Take a look at these terms – which would you say were more compelling? Phrases that would incite more visceral, gut reactions from listeners? I can see how “insuring pre-existing conditions” would actually appeal to both sides, but this barely stood a chance against “more taxes with health care reform” which was mentioned nearly twice as many times and can certainly appeal to the financial fears of viewers. “More competition” would seem to appeal to many free-market espousing conservatives, but is trumped by “more government involvement,” which is the base fear of many Republicans. “Rationing health care” just isn’t true, but instead of rebutting that with facts about the law, HCR supporters shot back with “greedy insurance industry,” which likely wouldn’t win over any opponents to the law, who can claim that insurance agencies are just businesses, trying to capitalize on profits. And that’s where I think the HCR supporters had an in that they didn’t take – commenting on the prioritization of profits for a specific industry over the health of our communities and country as a whole.
Is the assumption that compassion is not an effective communication tool? If so, why is that? I find myself deeply moved by stories of people who are in desperate need of health care but lack the resources – insurance, financial, proximity to quality affordable care – to get it. And I’m certain that I’m not the only one. New York Magazine today touched on the alarming fact that the moral argument – the empathetic position, the community cares idea, the position that healthcare is a fundamental human right – has been remarkably absent from the healthcare debate. I fear that it mostly plays into the uniquely American mentality that regardless of circumstance, each individual has to be able to fend for themselves. While this concept underscores certain types of resiliency and determination that are I think are overly-admired, the fact of the matter is that disregarding the circumstances is not possible. Disregarding the impact of staggering inequality of access to care and financial resources is short-sighted and, more importantly, I would say rather cruel.
If the discussions had focused more on why everyone deserves healthcare – why everyone deserves to be treated with dignity, receive comprehensive care, understand how to care for themselves – since healthcare is an essential component of our right to life (not to mention the pursuit of happiness), would the results have been different? If we appealed to our humanity and illustrated the absurdity of someone dying from a treatable illness, when people who could have helped them essentially stood by just because…they didn’t have any money? Because that’s essentially what this is – the inability to personally protect oneself and one’s family because of dearth of resources. If we had made it more personal, and less political? If we focused less on the greedy agencies, the so-called rationing of care, the increased business competition, if we had actually responded to the claim of too much government intrusion with the response that the government should in fact be intervening when doing so can save the lives of its citizens? Does the punishment of death really fit the ‘crime’ of not getting oneself health insurance, if one was not able to do so because they couldn’t afford it?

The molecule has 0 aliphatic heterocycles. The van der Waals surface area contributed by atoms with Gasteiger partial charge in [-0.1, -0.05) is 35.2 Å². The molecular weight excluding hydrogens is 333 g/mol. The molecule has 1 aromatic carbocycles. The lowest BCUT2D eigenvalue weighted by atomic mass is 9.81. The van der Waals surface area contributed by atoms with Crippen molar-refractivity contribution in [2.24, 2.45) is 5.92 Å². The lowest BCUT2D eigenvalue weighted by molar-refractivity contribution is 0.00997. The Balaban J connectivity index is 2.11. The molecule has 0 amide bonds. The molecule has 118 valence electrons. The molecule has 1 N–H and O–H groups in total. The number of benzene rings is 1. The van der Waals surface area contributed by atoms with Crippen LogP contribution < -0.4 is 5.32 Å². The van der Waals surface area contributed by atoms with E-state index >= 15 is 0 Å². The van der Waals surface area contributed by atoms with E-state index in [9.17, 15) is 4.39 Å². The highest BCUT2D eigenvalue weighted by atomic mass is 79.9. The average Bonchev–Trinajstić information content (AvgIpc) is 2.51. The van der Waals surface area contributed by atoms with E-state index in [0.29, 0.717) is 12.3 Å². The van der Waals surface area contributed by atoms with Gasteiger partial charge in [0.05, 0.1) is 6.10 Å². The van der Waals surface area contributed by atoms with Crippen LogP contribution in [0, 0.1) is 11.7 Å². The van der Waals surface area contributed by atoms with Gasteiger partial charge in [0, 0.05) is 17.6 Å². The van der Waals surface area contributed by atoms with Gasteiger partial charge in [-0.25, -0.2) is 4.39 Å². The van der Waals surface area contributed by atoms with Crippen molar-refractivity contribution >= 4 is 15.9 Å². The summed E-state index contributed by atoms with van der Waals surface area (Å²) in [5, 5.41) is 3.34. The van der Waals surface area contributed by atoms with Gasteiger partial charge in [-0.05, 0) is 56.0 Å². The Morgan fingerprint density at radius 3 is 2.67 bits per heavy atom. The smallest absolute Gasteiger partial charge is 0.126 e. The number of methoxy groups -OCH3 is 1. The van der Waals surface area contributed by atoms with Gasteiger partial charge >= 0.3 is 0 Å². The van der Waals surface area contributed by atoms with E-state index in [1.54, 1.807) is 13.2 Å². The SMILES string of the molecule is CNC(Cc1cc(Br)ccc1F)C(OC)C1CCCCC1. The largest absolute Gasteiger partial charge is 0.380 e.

Is that the legacy we want to leave?
It’s about time, don’t you think? Amidst the flurry of SCOTUS activity today (striking down three components of the Arizona immigration law, but retaining the ability for law enforcement officials to require anyone they stop to show their papers, confirming that Citizens United does indeed apply to states in the case study of Montana), I was moved by their (late) decision to rule that ordering life without parole for juveniles is unconstitutional and was considered cruel and unusual punishment. Now courts will not be able to automatically hand a juvenile a life-without-parole sentence for some crimes. This doesn’t mean that sentence will no longer happen – it just means that for crimes like murder, that sentence is not automatic.
One of the most important things to remember about childhood and adolescence is that actions taken during that time are so often misunderstood in terms of their impact and their consequences, juveniles so often lack the ability to grasp the implications and depth of their choices, and they always lack real-world context. This is long overdue. It’s true that these sentences are often brought down upon juveniles who have committed atrocious acts, or were accessories in brutal crimes, but isolating the incident from the developmental stage is risky and unfair. Putting someone away without the affirmation that we also believe they can grow and develop and change is also a psychological judgment that would likely result in the juvenile’s agreeing self-assessment that they are unable to be rehabilitated.